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The legends of Farm Press…The legends of Farm Press…

Longevity has a way of creating perspective, but also trust — neither of which can be taught or bought.

Shelley E. Huguley

January 14, 2019

3 Min Read

When I was hired by Farm Press in October 2017, the company first flew me to its headquarters in Clarksdale, Miss., for training and introductions. As I walked the halls and visited with my new coworkers, while I knew there was something special about Farm Press and its history in reporting agriculture, I had no idea of the depth.

The Farm Press family is a bit like our farmers who have farmed the same land for generations, raised their kids there, and never left. And just as our farmers have witnessed the progression of technological advances on the farm, from driving cab-less tractors to the comforts of air conditioning and the accuracy of GPS, the same can be said of our Farm Press veterans.


From lugging a typewriter up flights of stairs to a hotel room to write a feature about a farmer they had just interviewed and using snail-mail to submit their typed copy for print, to typing on a laptop, hitting send and their article being received or posted within seconds, they’ve witnessed major changes.

Longevity has a way of creating perspective, but also trust — neither of which can be taught or bought. Of all that I saw and heard that day, the longevity of its employees struck me the most, and confirmed I had made the right decision.

Within the Clarksdale office is Glen Rutz, managing editor of Southeast Farm Press. Glen has been with Farm Press the longest of anyone on the staff, 47 years. Sandy Perry, managing editor for Western Farm Press and Southwest Farm Press, has been with the company 43 years and raised a second generation; her daughter Slate Canon is now our digital products editor. Kathy Jordan, handles all the paperwork related to billing. In Human Resources is Ann King, who has 39 years at Farm Press. Darrah Pierce is marketing manager; Cindy Hubbard is ad sales manager; Baker Patton is ad account executive; Taylor Armstrong is ad account excecutive, and Sherry Cook is office receptionist.

Down the hall, is Ed Phillips, Delta Farm Press’s managing editor, who has worked for the publication for 41 years; while in Tennessee, is Ron Smith, best known in this area for his years as editor of Southwest Farm Press, who has 40 years with the company and is now senior content director for Delta, Southeast, Western, and Southwest Farm Press publications. Rounding out the Clarksdale-based editorial staff are David Bennett, associate editor,25 years, and staff writer Brad Robb, the newest member at one year.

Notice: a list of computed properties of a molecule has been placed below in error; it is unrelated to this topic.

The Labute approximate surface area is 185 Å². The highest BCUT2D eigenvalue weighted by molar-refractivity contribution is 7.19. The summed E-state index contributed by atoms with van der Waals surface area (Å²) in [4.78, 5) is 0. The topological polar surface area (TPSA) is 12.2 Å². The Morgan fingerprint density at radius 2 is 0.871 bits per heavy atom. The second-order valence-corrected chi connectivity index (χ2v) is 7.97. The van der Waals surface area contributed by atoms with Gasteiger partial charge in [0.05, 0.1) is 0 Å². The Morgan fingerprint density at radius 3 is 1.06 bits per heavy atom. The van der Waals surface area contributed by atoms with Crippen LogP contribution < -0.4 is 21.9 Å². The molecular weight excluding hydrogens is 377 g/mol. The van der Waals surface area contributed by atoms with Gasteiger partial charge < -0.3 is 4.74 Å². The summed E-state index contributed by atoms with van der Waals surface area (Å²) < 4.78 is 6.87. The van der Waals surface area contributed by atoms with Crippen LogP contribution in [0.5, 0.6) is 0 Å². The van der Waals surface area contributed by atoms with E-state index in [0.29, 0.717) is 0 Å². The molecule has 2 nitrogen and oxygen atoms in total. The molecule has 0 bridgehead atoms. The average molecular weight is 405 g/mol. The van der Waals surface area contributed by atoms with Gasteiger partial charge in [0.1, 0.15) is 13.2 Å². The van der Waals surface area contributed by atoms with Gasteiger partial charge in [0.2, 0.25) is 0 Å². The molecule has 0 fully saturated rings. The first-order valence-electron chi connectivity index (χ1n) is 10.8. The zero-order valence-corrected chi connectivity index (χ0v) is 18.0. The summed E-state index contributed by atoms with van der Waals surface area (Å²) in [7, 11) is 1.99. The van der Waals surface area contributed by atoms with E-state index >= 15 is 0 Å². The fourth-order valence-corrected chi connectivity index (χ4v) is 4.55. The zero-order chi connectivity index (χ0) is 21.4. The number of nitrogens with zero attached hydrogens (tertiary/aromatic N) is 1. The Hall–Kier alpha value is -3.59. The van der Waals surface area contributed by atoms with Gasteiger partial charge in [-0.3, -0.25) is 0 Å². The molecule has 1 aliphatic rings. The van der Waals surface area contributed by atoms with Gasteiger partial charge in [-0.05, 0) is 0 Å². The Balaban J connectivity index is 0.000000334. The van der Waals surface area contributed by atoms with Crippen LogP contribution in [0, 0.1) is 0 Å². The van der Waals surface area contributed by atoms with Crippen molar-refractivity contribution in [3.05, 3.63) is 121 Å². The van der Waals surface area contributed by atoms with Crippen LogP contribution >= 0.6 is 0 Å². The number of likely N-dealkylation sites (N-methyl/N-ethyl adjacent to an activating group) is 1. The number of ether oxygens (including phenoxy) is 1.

Retired Farm Press are Forrest Laws, who had 37 years, and Calvin Pigg, former Southwest Farm Press editor, who had a 44-year career with the publication. Cindy Hubbard is ad sales manager, Baker Patton

And then there is Hembree Brandon, Farm Press editorial director, who recently announced his retirement after 45 years. Southwest readers have likely not seen him but benefitted from his editorial expertise. He is Farm Press’s editorial director. He edits my copy, humors my mistakes (all the while gritting his teeth), and sorts through my endless photos because I have a difficult time choosing just one. He will be dearly missed.

The legends of Farm Press, I call them. They are not fake news nor the faint at heart, but a staff with a rich history of dedication to telling the story of the American farmer for generations past and those to come.

About the Author(s)

Shelley E. Huguley

Editor, Southwest Farm Press

Shelley Huguley has been involved in agriculture for the last 25 years. She began her career in agricultural communications at the Texas Forest Service West Texas Nursery in Lubbock, where she developed and produced the Windbreak Quarterly, a newspaper about windbreak trees and their benefit to wildlife, production agriculture and livestock operations. While with the Forest Service she also served as an information officer and team leader on fires during the 1998 fire season and later produced the Firebrands newsletter that was distributed quarterly throughout Texas to Volunteer Fire Departments. Her most personal involvement in agriculture also came in 1998, when she married the love of her life and cotton farmer Preston Huguley of Olton, Texas. As a farmwife she knows first-hand the ups and downs of farming, the endless decisions that have to be made each season based on “if” it rains, “if” the drought continues, “if” the market holds. She is the bookkeeper for their family farming operation and cherishes moments on the farm such as taking harvest meals to the field or starting a sprinkler in the summer with the whole family lending a hand. Shelley has also freelanced for agricultural companies such as Olton CO-OP Gin, producing the newsletter Cotton Connections while also designing marketing materials to promote the gin. She has published articles in agricultural publications such as Southwest Farm Press while also volunteering her marketing and writing skills to non-profit organizations such a Refuge Services, an equine-assisted therapy group in Lubbock. She and her husband reside in Olton with their three children Breely, Brennon and HalleeKate.

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